Imagine getting a phone call telling you that the remains of your father, who died during the Japanese attack on Pearl Harbor, were identified. It was quite a surprise for one man who wasn't actively searching for answers. It's been 76 years since the day Robert Schoonover's father, John, was killed during the attack on Pearl Harbor. His family was given only minor details. "Just that he was aboard the Oklahoma and it capsized when it was torpedoed that day," Schoonover explained.
On the first day of the pre-trial hearings for the five alleged 9/11 planners, Michael Salamone stood in the rear of the courtroom. “When I first saw them, and I went over and I got a close look, I got really emotional, on that first day," he said. "It wasn’t TV anymore, it was real life. These were the guys that murdered, not only my brother but 3,000 other people’s brothers and sisters.
President Obama pledged to shut down Guantanamo Bay Prison during his time in office, a promise he never made good on. His successor, wants to put more prisoners in the facility. The Guantanamo Bay Prison that's served as a symbol of American resolve seems to be slowly shutting down. Four of the original seven camps closed. Of its original nearly 800 prisoners, only 41 remain.
Muck Rack makes it simple to find people, tweets, or articles that mention any name, keyword, company, hashtag etc. We've compiled this guide to help you make the most of your search.
Selecting a term
Start searching tweets, articles from media outlets, articles mentioned in tweets, journalists'
names, titles and bios with some suggested searches:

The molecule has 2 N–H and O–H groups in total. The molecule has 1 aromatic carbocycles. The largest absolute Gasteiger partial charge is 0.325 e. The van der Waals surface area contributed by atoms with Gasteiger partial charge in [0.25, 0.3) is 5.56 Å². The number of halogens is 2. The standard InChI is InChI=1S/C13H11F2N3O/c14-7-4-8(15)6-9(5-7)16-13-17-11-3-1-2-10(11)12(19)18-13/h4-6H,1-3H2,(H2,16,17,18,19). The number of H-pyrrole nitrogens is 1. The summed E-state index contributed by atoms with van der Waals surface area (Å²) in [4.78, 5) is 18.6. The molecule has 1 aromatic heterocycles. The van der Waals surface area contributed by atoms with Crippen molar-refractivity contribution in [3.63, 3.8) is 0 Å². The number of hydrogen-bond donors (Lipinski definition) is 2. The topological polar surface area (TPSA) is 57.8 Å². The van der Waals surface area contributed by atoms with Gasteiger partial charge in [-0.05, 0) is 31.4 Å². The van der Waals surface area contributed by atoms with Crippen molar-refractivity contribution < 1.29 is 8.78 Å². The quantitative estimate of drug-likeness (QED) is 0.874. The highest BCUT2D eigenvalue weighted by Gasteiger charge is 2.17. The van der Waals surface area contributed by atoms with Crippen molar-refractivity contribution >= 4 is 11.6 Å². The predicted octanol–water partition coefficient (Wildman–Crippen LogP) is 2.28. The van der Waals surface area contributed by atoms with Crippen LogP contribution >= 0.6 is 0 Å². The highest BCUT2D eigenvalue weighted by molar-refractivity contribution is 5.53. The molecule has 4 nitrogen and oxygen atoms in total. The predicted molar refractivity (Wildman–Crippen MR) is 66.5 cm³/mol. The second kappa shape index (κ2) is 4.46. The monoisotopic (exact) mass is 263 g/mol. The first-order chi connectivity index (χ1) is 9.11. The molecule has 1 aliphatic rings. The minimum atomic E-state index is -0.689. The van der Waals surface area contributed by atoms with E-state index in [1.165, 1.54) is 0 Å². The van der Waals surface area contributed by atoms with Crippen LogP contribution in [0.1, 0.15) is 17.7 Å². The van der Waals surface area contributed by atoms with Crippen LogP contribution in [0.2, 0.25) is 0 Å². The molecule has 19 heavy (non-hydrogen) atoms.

Companies or Topics (e.g. iPhone, Microsoft)
Phrases (e.g. "cloud computing") — use quotes to keep the terms together
Twitter handles (e.g. @username) — returns those who have mentioned or replied to
Names (e.g. "David Pogue")
Hashtags (e.g. #sxsw, #london2012)
Bio details (e.g. vegan, Olympics, father)
Muck Rack's Advanced Search allows for many boolean operators.
Find results that mention multiple specified terms, use AND or
+. For example, ensure each result contains both Elon Musk and Mark Zuckerberg by
searching Musk AND Zuckerberg or Musk + Zuckerberg.
Use the operators OR or , to broaden your search when you'd like either of
multiple terms to appear in results. (This is the default behavior of our search when no operators
are used). For example, results will contain either cake or cookie by searching cake OR cookie or cake,cookie
Use NOT or - to subtract results from your search. For
example, searching Disney will yield results about the Walt Disney Company as well as Walt Disney
World Resort. To exclude mentions of Disney World, search for Disney -World or Disney
When using one of these operators with a phrase, enclose it in quotation marks. For example, you can
find results about smartphones excluding Apple's iPhone 4S by searching smartphone -"iPhone
Exact case matching or punctuation
If you're searching for a brand name or keyword that relies on specific punctuation marks or capitalization, you can
find results that match your exact query by adding matchcase: before the keyword you're searching for, like matchcase:E*TRADE .
Use parentheses to separate multiple
boolean phrases. For example, to find journalists talking about having fun in Disney World or
Disneyland, search for ("disney world" OR disneyland) AND fun.
An asterisk can be used to search for any variation of a root word truncated by the asterisk. For example, searching for admin* will return results for administrator, administration, administer, administered, etc.
A near operator is an AND operator where you can control the distance between the words. You can vary the distance the near operation uses by adding a forward slash and number (between 0-99) such as strawberries NEAR/10 "whipped cream", which means the strawberries must exist within 10 words of "whipped cream".